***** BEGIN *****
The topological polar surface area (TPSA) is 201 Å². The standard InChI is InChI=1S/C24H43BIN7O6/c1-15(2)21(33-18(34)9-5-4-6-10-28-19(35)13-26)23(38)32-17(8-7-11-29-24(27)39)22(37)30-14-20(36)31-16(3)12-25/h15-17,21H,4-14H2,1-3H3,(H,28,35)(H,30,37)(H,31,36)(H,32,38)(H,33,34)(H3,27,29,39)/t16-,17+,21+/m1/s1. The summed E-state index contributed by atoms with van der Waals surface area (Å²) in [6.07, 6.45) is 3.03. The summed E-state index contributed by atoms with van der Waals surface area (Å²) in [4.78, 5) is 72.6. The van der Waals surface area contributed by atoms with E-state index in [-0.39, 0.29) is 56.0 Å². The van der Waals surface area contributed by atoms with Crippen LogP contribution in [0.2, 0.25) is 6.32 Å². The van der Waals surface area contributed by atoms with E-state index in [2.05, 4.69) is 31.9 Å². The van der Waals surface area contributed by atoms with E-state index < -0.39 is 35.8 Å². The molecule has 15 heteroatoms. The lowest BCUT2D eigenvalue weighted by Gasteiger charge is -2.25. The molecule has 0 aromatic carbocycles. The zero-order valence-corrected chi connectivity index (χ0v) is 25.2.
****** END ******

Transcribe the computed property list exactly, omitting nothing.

The topological polar surface area (TPSA) is 201 Å². The standard InChI is InChI=1S/C24H43BIN7O6/c1-15(2)21(33-18(34)9-5-4-6-10-28-19(35)13-26)23(38)32-17(8-7-11-29-24(27)39)22(37)30-14-20(36)31-16(3)12-25/h15-17,21H,4-14H2,1-3H3,(H,28,35)(H,30,37)(H,31,36)(H,32,38)(H,33,34)(H3,27,29,39)/t16-,17+,21+/m1/s1. The summed E-state index contributed by atoms with van der Waals surface area (Å²) in [6.07, 6.45) is 3.03. The summed E-state index contributed by atoms with van der Waals surface area (Å²) in [4.78, 5) is 72.6. The van der Waals surface area contributed by atoms with E-state index in [-0.39, 0.29) is 56.0 Å². The van der Waals surface area contributed by atoms with Crippen LogP contribution in [0.2, 0.25) is 6.32 Å². The van der Waals surface area contributed by atoms with E-state index in [2.05, 4.69) is 31.9 Å². The van der Waals surface area contributed by atoms with E-state index < -0.39 is 35.8 Å². The molecule has 15 heteroatoms. The lowest BCUT2D eigenvalue weighted by Gasteiger charge is -2.25. The molecule has 0 aromatic carbocycles. The zero-order valence-corrected chi connectivity index (χ0v) is 25.2.